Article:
Author: Kelly Nye-Lengerman, Research Associate, University of Minnesota, Institute on Community Integration, Research and Training Center on Community Living
All people have dreams. Regardless of our life experiences, where we live, or the labels we carry; having dreams is part of the human experience. Dreams can be both big and small. They can be as simple as making a new friend, to going on a big vacation. The “American Dream” has often come to mean having a job, owning a home, pursuing an education, having a car, and being independent and self-sufficient. Having financial resources (saving money) can be an essential ingredient to pursing some dreams.
This is Nathan, he is an IT professional, a friend, an advocate who has dreams, and also happens to have Autism.
For many people with disabilities, young and old, the “American Dream” has not been accessible to them. Some people with disabilities and their families, have not been able to save money to pursue their dreams. For some who receive public supports, strict guidelines kept them from being able to save so that they can pursue these dreams. In addition, society has often had low expectations for people with disabilities, not expecting as much from them. Low expectations, segregated services, and an inability to pursue upward economic mobility have significantly contributed to keeping people with disabilities from their rights to pursue their dreams. ABLE accounts can be game changers, because they support individuals and families to save money to pursue their dreams.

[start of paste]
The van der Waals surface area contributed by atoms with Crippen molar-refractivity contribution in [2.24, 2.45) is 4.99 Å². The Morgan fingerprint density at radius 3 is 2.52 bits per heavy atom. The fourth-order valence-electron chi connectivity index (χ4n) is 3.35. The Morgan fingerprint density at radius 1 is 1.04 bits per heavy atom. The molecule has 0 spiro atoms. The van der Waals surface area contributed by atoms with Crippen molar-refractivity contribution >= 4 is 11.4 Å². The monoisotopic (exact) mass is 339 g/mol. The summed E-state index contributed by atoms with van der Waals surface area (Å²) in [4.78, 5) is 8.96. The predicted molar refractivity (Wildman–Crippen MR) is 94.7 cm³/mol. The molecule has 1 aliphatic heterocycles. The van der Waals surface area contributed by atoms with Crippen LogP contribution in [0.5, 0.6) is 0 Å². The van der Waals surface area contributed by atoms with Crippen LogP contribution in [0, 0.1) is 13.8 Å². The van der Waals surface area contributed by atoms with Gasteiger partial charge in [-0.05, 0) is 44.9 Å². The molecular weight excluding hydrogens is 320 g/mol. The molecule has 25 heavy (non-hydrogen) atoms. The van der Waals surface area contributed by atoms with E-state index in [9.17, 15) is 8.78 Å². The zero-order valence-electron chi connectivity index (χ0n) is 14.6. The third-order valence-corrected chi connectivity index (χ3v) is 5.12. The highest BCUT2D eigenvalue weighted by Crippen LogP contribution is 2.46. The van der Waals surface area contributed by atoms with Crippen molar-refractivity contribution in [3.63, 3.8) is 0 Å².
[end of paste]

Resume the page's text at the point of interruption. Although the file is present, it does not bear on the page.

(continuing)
This is Amy, she has a job, dreams of owning her own home, and happens to have Autism.
Regardless of our labels, our dreams look pretty similar; love, independence, contribution, choices. People with disabilities, even significant disabilities, can do all of same things as people without disabilities can do including: having a job, owning a home, driving, getting married, having children, and be valuable assets to their community. ABLE accounts provide new tools that support the dreams and aspirations of people with disabilities and their families. They also support raised expectations for people with disabilities so that they can be part of the economic and social fabric of their communities.
This is Ciaria, she is a mother, a leader, believes everyone can contribute, and happens to have an intellectual disability.
Former Minnesota Senator Paul Wellstone once said, “We all do better when we all do better.” ABLE accounts for individuals with disabilities and their families mean that we can all do better together.
Kelly Nye-Lengerman is a Research Associate at the University of Minnesota’s Institute on Community Integration. Kelly is also an advocate whose work is focused on making public policies and systems work for people through research, training, technical assistance and advocacy.